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I'm working with an ASP.NET app with localization and globalization. I'm having some difficulty understanding how to get the Date() function in javascript to work properly given the user's environment. My user base is split between Mexico (spanish) and the US (english). Since the Mexico date format is dd/mm/yyyy and the english format is mm/dd/yyyy, the standard Date(strDate) javascript constructor does not work for me.

Does anyone know the best way to handle globalization/localization of a javascript Date value? I have some business rules to enforce like dateA must be 90 days prior to dateB and dateB cannot exceed today.

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4 Answers

up vote 12 down vote accepted

Take a look at datejs, it handles localization very nicely. It comes with a lot of globalization setups. You just load the globalization setup of your current CultureInfo and datejs takes care of the rest.

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Matt Kruse developed a really interesting date library which should help with your particular case.

Here's a snippet of the method you should use for the issue you mentioned:

// ------------------------------------------------------------------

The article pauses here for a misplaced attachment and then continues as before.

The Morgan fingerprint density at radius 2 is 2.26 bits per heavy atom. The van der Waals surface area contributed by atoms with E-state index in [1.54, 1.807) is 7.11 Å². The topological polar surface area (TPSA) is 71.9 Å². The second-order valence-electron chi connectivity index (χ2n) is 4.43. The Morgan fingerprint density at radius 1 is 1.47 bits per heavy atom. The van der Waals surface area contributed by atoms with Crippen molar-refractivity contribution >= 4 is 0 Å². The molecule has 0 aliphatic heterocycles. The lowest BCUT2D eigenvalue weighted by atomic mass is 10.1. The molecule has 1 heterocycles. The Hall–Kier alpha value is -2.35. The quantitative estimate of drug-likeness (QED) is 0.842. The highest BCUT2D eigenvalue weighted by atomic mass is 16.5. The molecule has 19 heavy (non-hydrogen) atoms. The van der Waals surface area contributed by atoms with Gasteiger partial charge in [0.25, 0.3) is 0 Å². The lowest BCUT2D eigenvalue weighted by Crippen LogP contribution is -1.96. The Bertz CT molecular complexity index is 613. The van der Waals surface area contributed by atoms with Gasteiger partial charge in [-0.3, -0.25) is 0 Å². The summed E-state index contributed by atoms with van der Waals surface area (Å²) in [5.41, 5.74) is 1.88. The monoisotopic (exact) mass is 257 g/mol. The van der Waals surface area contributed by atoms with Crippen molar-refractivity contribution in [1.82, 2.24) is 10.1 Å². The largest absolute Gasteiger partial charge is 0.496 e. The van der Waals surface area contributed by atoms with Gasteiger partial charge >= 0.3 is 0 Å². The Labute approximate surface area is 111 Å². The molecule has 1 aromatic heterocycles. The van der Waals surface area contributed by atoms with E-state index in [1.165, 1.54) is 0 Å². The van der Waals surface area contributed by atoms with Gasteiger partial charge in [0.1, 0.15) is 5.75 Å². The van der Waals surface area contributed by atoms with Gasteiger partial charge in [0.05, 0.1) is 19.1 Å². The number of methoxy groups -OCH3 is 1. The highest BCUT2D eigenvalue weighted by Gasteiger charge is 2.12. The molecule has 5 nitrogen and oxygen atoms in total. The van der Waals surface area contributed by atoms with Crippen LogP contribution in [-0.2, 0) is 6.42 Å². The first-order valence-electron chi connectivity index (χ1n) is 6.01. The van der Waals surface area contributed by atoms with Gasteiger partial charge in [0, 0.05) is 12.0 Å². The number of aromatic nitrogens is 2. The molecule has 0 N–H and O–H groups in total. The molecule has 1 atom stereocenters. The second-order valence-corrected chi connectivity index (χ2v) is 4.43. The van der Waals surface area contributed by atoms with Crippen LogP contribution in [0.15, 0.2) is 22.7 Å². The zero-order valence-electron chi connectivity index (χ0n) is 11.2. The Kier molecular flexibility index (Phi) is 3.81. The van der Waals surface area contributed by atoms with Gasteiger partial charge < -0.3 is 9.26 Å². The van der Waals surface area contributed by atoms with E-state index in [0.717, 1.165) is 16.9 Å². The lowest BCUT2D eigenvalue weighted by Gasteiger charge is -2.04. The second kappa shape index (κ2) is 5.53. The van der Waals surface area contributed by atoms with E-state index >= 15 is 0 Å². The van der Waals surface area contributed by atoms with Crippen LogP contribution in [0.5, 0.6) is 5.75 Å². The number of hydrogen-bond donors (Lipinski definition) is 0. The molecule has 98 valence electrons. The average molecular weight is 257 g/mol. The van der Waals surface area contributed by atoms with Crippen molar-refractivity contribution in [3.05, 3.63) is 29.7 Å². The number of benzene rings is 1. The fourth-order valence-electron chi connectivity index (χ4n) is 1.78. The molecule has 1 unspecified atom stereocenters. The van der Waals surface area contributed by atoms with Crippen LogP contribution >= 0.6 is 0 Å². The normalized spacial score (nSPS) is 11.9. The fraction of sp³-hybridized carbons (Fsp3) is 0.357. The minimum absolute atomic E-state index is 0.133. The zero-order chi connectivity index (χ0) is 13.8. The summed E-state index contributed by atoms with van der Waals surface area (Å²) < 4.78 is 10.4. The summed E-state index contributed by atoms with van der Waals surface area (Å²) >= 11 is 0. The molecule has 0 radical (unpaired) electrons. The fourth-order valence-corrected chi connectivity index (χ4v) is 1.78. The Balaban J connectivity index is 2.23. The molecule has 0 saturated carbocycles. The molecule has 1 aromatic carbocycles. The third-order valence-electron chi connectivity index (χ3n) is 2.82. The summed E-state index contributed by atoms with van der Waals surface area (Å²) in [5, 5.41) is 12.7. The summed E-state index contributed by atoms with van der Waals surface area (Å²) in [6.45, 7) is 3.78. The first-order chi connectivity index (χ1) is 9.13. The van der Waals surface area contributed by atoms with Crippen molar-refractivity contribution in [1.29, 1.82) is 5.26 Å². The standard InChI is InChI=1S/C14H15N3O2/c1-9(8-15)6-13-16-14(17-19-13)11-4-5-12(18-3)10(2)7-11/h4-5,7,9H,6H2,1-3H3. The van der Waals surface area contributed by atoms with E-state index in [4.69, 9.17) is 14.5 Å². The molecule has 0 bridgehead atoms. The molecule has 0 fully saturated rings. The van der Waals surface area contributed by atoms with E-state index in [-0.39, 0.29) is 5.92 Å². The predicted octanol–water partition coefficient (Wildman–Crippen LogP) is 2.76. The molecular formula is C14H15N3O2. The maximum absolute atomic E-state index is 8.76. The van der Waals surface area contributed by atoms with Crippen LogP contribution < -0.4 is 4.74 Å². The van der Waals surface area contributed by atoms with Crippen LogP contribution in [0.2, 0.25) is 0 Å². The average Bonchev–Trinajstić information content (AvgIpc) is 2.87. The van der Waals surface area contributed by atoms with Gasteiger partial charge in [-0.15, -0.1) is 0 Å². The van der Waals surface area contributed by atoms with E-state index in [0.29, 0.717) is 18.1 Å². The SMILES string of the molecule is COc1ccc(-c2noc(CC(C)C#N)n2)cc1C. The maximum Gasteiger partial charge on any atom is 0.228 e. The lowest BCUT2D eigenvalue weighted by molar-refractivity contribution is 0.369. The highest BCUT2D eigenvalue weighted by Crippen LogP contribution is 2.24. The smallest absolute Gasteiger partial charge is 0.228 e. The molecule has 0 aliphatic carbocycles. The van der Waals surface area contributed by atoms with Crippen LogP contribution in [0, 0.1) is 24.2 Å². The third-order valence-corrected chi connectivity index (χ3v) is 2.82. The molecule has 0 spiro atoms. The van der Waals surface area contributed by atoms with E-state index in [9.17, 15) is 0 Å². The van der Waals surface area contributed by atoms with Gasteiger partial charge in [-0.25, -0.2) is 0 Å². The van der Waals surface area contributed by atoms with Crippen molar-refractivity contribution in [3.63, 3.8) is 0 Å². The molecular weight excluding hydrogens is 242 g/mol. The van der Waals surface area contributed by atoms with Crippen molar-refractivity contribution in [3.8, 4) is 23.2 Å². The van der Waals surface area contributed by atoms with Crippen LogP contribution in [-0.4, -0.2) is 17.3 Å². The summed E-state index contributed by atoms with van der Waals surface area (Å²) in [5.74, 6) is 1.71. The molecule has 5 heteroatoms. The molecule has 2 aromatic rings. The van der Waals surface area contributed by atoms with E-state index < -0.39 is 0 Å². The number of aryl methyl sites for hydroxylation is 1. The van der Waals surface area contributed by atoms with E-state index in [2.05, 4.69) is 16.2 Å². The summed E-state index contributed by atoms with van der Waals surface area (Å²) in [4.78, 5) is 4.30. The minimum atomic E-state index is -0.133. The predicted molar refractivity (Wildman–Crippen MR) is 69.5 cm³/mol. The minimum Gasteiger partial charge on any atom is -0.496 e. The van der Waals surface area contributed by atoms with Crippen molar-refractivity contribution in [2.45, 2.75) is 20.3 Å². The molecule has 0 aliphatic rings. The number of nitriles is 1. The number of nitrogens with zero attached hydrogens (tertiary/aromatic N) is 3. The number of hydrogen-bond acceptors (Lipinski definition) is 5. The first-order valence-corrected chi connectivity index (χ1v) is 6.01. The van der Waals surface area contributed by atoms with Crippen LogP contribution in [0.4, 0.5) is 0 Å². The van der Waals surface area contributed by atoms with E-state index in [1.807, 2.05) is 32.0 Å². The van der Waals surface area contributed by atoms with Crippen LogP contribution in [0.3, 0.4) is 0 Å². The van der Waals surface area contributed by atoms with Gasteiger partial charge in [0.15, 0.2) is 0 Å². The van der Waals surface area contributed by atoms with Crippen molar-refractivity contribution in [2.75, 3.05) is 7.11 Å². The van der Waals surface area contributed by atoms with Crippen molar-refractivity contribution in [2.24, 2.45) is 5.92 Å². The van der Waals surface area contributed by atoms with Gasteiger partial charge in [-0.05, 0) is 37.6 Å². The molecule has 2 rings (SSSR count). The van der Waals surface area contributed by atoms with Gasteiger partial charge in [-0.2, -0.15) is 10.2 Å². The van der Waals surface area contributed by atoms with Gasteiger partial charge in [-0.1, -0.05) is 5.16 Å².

// parseDate( date_string [, prefer_euro_format] )
//
// This function takes a date string and tries to match it to a
// number of possible date formats to get the value. It will try to
// match against the following international formats, in this order:
// y-M-d   MMM d, y   MMM d,y   y-MMM-d   d-MMM-y  MMM d
// M/d/y   M-d-y      M.d.y     MMM-d     M/d      M-d
// d/M/y   d-M-y      d.M.y     d-MMM     d/M      d-M
// A second argument may be passed to instruct the method to search
// for formats like d/M/y (european format) before M/d/y (American).
// Returns a Date object or null if no patterns match.
// ------------------------------------------------------------------

function parseDate(val) {
    var preferEuro=(arguments.length==2)?arguments[1]:false;
    generalFormats=new Array('y-M-d','MMM d, y','MMM d,y','y-MMM-d','d-MMM-y','MMM d');
    monthFirst=new Array('M/d/y','M-d-y','M.d.y','MMM-d','M/d','M-d');
    dateFirst =new Array('d/M/y','d-M-y','d.M.y','d-MMM','d/M','d-M');
    var checkList=new Array('generalFormats',preferEuro?'dateFirst':'monthFirst',preferEuro?'monthFirst':'dateFirst');
    var d=null;
    for (var i=0; i<checkList.length; i++) {
    	var l=window[checkList[i]];
    	for (var j=0; j<l.length; j++) {
    		d=getDateFromFormat(val,l[j]);
    		if (d!=0) { return new Date(d); }
    		}
    	}
    return null;
    }
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I did look at this, but in the end it ended up being a little bit more work to get it all put together. Thanks for your help though. –  RSolberg Feb 20 '09 at 23:47
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You could use: var a = Date.parseLocale(value, formats);

If you provide no custom formats, this function uses the Sys.CultureInfo.CurrentCulture property to determine the culture value.

You can take a look on: http://msdn.microsoft.com/en-us/library/bb397521.aspx

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I wrote an answer to this here. It uses the toLocalString to determine MM/DD/YYY, DD/MM/YYYY,...

http://stackoverflow.com/a/18154195/119741

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